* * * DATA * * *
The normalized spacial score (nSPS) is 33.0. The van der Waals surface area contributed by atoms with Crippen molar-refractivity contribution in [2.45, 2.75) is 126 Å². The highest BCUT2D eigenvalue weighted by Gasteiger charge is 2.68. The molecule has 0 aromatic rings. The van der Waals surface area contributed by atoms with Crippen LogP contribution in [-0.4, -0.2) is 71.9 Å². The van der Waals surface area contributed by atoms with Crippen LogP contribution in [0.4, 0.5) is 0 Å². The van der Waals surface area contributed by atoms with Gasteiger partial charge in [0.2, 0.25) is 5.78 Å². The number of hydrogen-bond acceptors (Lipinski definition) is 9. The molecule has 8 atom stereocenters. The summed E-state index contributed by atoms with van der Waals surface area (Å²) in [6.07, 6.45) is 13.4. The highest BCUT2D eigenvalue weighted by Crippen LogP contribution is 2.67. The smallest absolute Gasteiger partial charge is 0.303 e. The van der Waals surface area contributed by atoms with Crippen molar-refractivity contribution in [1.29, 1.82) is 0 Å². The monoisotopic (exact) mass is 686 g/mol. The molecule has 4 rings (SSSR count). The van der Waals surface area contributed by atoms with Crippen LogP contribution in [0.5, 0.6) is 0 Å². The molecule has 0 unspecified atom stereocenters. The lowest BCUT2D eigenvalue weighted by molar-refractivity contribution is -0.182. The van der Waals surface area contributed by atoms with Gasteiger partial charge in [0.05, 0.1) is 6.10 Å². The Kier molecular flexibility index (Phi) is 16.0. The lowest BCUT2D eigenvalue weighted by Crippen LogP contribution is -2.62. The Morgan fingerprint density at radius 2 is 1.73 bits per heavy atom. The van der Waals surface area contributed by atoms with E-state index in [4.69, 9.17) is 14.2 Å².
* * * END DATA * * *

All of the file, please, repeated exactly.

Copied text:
The normalized spacial score (nSPS) is 33.0. The van der Waals surface area contributed by atoms with Crippen molar-refractivity contribution in [2.45, 2.75) is 126 Å². The highest BCUT2D eigenvalue weighted by Gasteiger charge is 2.68. The molecule has 0 aromatic rings. The van der Waals surface area contributed by atoms with Crippen LogP contribution in [-0.4, -0.2) is 71.9 Å². The van der Waals surface area contributed by atoms with Crippen LogP contribution in [0.4, 0.5) is 0 Å². The van der Waals surface area contributed by atoms with Gasteiger partial charge in [0.2, 0.25) is 5.78 Å². The number of hydrogen-bond acceptors (Lipinski definition) is 9. The molecule has 8 atom stereocenters. The summed E-state index contributed by atoms with van der Waals surface area (Å²) in [6.07, 6.45) is 13.4. The highest BCUT2D eigenvalue weighted by Crippen LogP contribution is 2.67. The smallest absolute Gasteiger partial charge is 0.303 e. The van der Waals surface area contributed by atoms with Crippen molar-refractivity contribution in [1.29, 1.82) is 0 Å². The monoisotopic (exact) mass is 686 g/mol. The molecule has 4 rings (SSSR count). The van der Waals surface area contributed by atoms with Crippen LogP contribution in [0.5, 0.6) is 0 Å². The molecule has 0 unspecified atom stereocenters. The lowest BCUT2D eigenvalue weighted by molar-refractivity contribution is -0.182. The van der Waals surface area contributed by atoms with Gasteiger partial charge in [0.05, 0.1) is 6.10 Å². The Kier molecular flexibility index (Phi) is 16.0. The lowest BCUT2D eigenvalue weighted by Crippen LogP contribution is -2.62. The Morgan fingerprint density at radius 2 is 1.73 bits per heavy atom. The van der Waals surface area contributed by atoms with E-state index in [4.69, 9.17) is 14.2 Å².